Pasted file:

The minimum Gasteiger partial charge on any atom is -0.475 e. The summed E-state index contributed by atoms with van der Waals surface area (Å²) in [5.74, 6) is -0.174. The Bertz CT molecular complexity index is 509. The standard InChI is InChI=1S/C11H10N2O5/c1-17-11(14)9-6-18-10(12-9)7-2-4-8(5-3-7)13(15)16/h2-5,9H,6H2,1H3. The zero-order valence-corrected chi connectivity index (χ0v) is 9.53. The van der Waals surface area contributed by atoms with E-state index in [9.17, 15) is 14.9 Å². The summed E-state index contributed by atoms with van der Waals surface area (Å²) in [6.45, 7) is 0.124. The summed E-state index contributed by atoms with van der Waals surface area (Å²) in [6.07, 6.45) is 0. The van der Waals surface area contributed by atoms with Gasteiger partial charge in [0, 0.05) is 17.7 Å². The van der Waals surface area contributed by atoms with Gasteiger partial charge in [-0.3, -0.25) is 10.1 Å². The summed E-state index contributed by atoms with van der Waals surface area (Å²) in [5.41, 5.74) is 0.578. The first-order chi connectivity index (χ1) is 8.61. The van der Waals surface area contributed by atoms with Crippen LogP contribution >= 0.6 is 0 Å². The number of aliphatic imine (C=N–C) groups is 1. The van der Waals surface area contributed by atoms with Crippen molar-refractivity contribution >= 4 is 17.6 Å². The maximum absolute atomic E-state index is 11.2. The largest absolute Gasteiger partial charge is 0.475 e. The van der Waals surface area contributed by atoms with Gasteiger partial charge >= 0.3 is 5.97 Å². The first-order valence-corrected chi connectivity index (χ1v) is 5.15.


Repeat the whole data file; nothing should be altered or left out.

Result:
The minimum Gasteiger partial charge on any atom is -0.475 e. The summed E-state index contributed by atoms with van der Waals surface area (Å²) in [5.74, 6) is -0.174. The Bertz CT molecular complexity index is 509. The standard InChI is InChI=1S/C11H10N2O5/c1-17-11(14)9-6-18-10(12-9)7-2-4-8(5-3-7)13(15)16/h2-5,9H,6H2,1H3. The zero-order valence-corrected chi connectivity index (χ0v) is 9.53. The van der Waals surface area contributed by atoms with E-state index in [9.17, 15) is 14.9 Å². The summed E-state index contributed by atoms with van der Waals surface area (Å²) in [6.45, 7) is 0.124. The summed E-state index contributed by atoms with van der Waals surface area (Å²) in [6.07, 6.45) is 0. The van der Waals surface area contributed by atoms with Gasteiger partial charge in [0, 0.05) is 17.7 Å². The van der Waals surface area contributed by atoms with Gasteiger partial charge in [-0.3, -0.25) is 10.1 Å². The summed E-state index contributed by atoms with van der Waals surface area (Å²) in [5.41, 5.74) is 0.578. The first-order chi connectivity index (χ1) is 8.61. The van der Waals surface area contributed by atoms with Crippen LogP contribution >= 0.6 is 0 Å². The number of aliphatic imine (C=N–C) groups is 1. The van der Waals surface area contributed by atoms with Crippen molar-refractivity contribution >= 4 is 17.6 Å². The maximum absolute atomic E-state index is 11.2. The largest absolute Gasteiger partial charge is 0.475 e. The van der Waals surface area contributed by atoms with Gasteiger partial charge >= 0.3 is 5.97 Å². The first-order valence-corrected chi connectivity index (χ1v) is 5.15.